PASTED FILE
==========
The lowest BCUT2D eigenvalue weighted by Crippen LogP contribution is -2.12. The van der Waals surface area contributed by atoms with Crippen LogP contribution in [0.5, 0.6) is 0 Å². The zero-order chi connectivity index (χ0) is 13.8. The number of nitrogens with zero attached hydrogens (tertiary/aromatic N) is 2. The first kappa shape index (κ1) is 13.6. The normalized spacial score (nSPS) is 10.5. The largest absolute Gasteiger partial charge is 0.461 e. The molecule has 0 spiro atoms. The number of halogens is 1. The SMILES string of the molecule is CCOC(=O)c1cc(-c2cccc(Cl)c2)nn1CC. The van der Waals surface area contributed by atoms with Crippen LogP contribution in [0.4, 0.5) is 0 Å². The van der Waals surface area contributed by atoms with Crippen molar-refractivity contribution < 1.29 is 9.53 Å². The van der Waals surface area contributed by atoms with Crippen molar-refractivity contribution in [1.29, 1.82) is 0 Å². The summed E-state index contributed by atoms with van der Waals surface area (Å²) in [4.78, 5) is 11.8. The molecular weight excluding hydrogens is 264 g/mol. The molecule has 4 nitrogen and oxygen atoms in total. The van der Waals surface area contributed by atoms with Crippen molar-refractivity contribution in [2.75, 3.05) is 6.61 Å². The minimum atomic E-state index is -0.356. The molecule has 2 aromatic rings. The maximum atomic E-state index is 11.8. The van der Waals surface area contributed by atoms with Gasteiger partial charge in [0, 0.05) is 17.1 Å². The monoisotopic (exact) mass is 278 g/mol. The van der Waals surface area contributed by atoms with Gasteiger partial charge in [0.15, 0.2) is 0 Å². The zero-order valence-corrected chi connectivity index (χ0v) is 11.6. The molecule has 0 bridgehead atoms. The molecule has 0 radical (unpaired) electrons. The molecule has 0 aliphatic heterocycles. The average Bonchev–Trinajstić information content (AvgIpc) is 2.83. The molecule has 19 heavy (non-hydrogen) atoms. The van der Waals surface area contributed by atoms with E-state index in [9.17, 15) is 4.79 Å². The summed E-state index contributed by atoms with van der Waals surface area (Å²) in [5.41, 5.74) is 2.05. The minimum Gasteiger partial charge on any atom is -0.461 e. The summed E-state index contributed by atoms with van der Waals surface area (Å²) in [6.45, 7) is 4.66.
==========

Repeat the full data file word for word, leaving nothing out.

The lowest BCUT2D eigenvalue weighted by Crippen LogP contribution is -2.12. The van der Waals surface area contributed by atoms with Crippen LogP contribution in [0.5, 0.6) is 0 Å². The zero-order chi connectivity index (χ0) is 13.8. The number of nitrogens with zero attached hydrogens (tertiary/aromatic N) is 2. The first kappa shape index (κ1) is 13.6. The normalized spacial score (nSPS) is 10.5. The largest absolute Gasteiger partial charge is 0.461 e. The molecule has 0 spiro atoms. The number of halogens is 1. The SMILES string of the molecule is CCOC(=O)c1cc(-c2cccc(Cl)c2)nn1CC. The van der Waals surface area contributed by atoms with Crippen LogP contribution in [0.4, 0.5) is 0 Å². The van der Waals surface area contributed by atoms with Crippen molar-refractivity contribution < 1.29 is 9.53 Å². The van der Waals surface area contributed by atoms with Crippen molar-refractivity contribution in [1.29, 1.82) is 0 Å². The summed E-state index contributed by atoms with van der Waals surface area (Å²) in [4.78, 5) is 11.8. The molecular weight excluding hydrogens is 264 g/mol. The molecule has 4 nitrogen and oxygen atoms in total. The van der Waals surface area contributed by atoms with Crippen molar-refractivity contribution in [2.75, 3.05) is 6.61 Å². The minimum atomic E-state index is -0.356. The molecule has 2 aromatic rings. The maximum atomic E-state index is 11.8. The van der Waals surface area contributed by atoms with Gasteiger partial charge in [0, 0.05) is 17.1 Å². The monoisotopic (exact) mass is 278 g/mol. The van der Waals surface area contributed by atoms with Gasteiger partial charge in [0.15, 0.2) is 0 Å². The zero-order valence-corrected chi connectivity index (χ0v) is 11.6. The molecule has 0 bridgehead atoms. The molecule has 0 radical (unpaired) electrons. The molecule has 0 aliphatic heterocycles. The average Bonchev–Trinajstić information content (AvgIpc) is 2.83. The molecule has 19 heavy (non-hydrogen) atoms. The van der Waals surface area contributed by atoms with E-state index in [9.17, 15) is 4.79 Å². The summed E-state index contributed by atoms with van der Waals surface area (Å²) in [5.41, 5.74) is 2.05. The minimum Gasteiger partial charge on any atom is -0.461 e. The summed E-state index contributed by atoms with van der Waals surface area (Å²) in [6.45, 7) is 4.66.